On the Shelf: New items added to Center for Restoration Studies collections, April 2021

In April our colleagues in Technical Services and Cataloging added 766 items to the rare books, University Archives, and Center for Restoration Studies collections.  All but a handful of them supplemented the books, periodicals (bound and unbound), and A/V subsets within the Restoration collection.  The University Archive, ACU Authors and Taylor Hymnal collections also received a few new items.  Some of the additions are newly published, others are new-to-us, and still others represent a second copy or a new-to-us edition or printing.  You’ll notice this is quite a bit more items compared to recent months.  For the past several weeks our student workers and I worked through a backlog of gift books.  At about the same time Technical Services had some additional availability after closing out a few projects of their own.  And, with the academic and fiscal year winding down, book purchasing for the circulating collection paused.  All that means some additional time became available to tackle our backlog.  Even with 700+ items now shelved from April, we still have a full queue that will last us through the summer.  The short version is the quality and scope of the collection will grow in some significant areas over the summer.

Abilene Christian College. Prickly Pear, Yearbook of Abilene Christian College, 1952, yearbook, 1952; Abilene, Texas. University of North Texas Libraries, The Portal to Texas History, https://texashistory.unt.edu; crediting Abilene Christian University Library.

Our goal is to build a comprehensive research-level collection of print materials by, for, and about the Stone-Campbell Restoration Movement.  But beyond assembly and preservation, a collection should be discoverable by those who need the information.  Collecting and preserving is only part of our task; those objects must be described and made available.  Thanks to the close and careful work of our colleagues upstairs, who describe our holdings, these materials are now discoverable. By discoverable I mean a patron can utilize our online catalog (such as by searching by author, or title, or subject) to find these materials.

766 new items…cataloged, shelved, and ready for research:  Continue reading

Finding Aid Round Up

We’ve been busy writing finding aids for recent acquisitions and revising finding aids for sets of papers already in our holdings. You can browse all of our collections on DigitalCommons. See something below that piques your interest or could be useful for your research? Get in touch and let us know what you’re thinking about; we’d love to help!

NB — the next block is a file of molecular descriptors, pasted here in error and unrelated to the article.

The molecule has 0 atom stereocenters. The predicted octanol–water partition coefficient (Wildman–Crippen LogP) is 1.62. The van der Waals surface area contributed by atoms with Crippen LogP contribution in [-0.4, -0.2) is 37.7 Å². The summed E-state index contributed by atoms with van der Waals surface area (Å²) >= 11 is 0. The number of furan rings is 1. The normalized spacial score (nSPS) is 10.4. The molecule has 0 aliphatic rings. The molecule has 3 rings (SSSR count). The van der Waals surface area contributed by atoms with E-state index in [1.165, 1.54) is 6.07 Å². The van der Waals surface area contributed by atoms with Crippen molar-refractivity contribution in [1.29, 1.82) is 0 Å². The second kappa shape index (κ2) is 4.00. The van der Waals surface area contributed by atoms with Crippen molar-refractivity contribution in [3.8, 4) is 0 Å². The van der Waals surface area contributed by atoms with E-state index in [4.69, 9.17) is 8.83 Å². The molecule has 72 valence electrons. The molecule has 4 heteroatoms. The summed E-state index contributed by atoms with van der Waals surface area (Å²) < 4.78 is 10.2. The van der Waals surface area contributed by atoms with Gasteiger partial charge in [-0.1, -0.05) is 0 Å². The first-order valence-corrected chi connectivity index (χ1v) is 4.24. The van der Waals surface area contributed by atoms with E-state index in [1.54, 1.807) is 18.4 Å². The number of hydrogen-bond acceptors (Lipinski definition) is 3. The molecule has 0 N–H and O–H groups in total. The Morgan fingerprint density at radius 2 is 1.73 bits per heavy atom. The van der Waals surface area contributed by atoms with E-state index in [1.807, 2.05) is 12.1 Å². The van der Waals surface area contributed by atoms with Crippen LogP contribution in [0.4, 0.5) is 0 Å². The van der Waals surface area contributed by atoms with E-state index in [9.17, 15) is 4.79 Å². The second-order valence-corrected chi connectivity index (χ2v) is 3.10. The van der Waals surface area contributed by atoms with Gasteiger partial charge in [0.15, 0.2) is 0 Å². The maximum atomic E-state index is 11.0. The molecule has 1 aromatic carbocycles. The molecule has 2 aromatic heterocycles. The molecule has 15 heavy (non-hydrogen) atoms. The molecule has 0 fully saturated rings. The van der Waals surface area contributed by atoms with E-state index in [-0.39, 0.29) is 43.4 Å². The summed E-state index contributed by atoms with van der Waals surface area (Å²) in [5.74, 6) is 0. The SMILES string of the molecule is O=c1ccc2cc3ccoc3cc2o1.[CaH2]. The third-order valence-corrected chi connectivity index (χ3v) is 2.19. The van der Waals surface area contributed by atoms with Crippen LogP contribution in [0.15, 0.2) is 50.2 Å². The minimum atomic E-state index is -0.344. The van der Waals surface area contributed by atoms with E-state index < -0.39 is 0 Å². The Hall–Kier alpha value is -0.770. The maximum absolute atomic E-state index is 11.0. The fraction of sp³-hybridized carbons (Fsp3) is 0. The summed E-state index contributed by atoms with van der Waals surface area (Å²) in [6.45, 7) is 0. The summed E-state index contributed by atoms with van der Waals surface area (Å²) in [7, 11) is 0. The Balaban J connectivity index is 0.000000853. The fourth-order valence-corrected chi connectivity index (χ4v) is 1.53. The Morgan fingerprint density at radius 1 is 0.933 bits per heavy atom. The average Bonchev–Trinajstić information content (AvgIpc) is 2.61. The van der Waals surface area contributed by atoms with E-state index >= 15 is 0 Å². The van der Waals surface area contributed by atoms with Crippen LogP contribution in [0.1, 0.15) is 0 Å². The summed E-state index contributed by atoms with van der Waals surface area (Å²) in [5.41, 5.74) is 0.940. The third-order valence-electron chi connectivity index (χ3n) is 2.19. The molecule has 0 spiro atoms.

George Dallas Smith Papers, 1895-1921, MS#28 [Revised Finding Aid]
George Dallas Smith was born 17 March 1870 in Union City, Tennessee. He attended Dickson Normal College and Georgie Robertson Christian College, both in Tennessee. In 1896 he began preaching throughout the southern United States. In addition to traveling speaking engagements, he also worked with churches in Texas, Kentucky, and Tennessee. He authored multiple books and pamphlets which emphasized the importance of Bible study, among other things. He passed away on 7 November 1920 in Cleburne, Texas following a very brief illness. This collection includes sermons written by George Dallas Smith and by John Thomas Smith. It also includes articles for Christian journals written by George Dallas Smith.

Sermon sheet, George Dallas Smith Papers, CRS MS#28. Center for Restoration Studies, Abilene Christian University.

Morris Solon May Papers, 1956-1995, MS#429 [Revised Finding Aid]
Morris Solon May was born July 10, 1926 in Winfield, Alabama. He served in the Navy during World War II as a typist in the Pacific. He married Helen “Maxine” Ehl on April 5, 1947. The couple had four children. He preached at the Church of Christ in Yakima, Washington for many years and also worked as a millwright in Richland, Washington. He retired in College Station, Texas, and died February 25, 2016. This collection contains a large set of sermon outlines, along with notes, lessons, correspondence, church bulletins, printed charts and articles, and several sermon manuscripts.

Ray and Nancy Hansen Papers, 1943-1944, MS469 [Revised Finding Aid]
Nancy Hansen was born April 7, 1931 in Grand Saline, Texas. She attended Abilene Christian University and majored in Home Economics. Ray and Nancy Hansen were married January 23, 1954. Ray worked for Exxon Oil and the two lived in many places throughout his career and had three children: Kathy, Tim, and Ted. Nancy passed away November 28, 2016. This collection contains World War 2 ration books belonging to Nancy Hansen and her family members. There are six books inside a green book cover.

Commerce Church of Christ (Commerce, TX) Records, 1963-2011, MS496 [Revised Finding Aid]
This record group includes one box of Commerce Church of Christ history and bulletins. Commerce Church of Christ is located in Commerce, Texas.

“Some Days and Years in the Life of the Church of Christ at Commerce, Texas–An Unfinished Notebook,” Box 1, Folder 1. Commerce Church of Christ Records (Commerce, TX), MS #496. Center for Restoration Studies, Abilene Christian University.

David Henry Bobo Papers, 1960s, MS519 [New Finding Aid]
David Henry Bobo was born in 1910 in Alabama. He attended David Lipscomb College from 1929-1933. He then worked with Churches of Christ throughout Tennessee, Kentucky, Florida, Alabama, Georgia, South Carolina, and Indiana. He married Madolin Davis (1915-1985) and the two had a daughter in 1938. He began working with the Fountain Square Church of Christ in Indianapolis, Indiana in 1950 where he served until his death in 1985. This collection consists of two boxes of magnetic tape reels of sermons at Fountain Square Church of Christ in Indianapolis, Indiana, from the 1960s. Bobo is likely the speaker on most if not all of the reels. Some reels retain the handwritten labels with sermon titles and dates.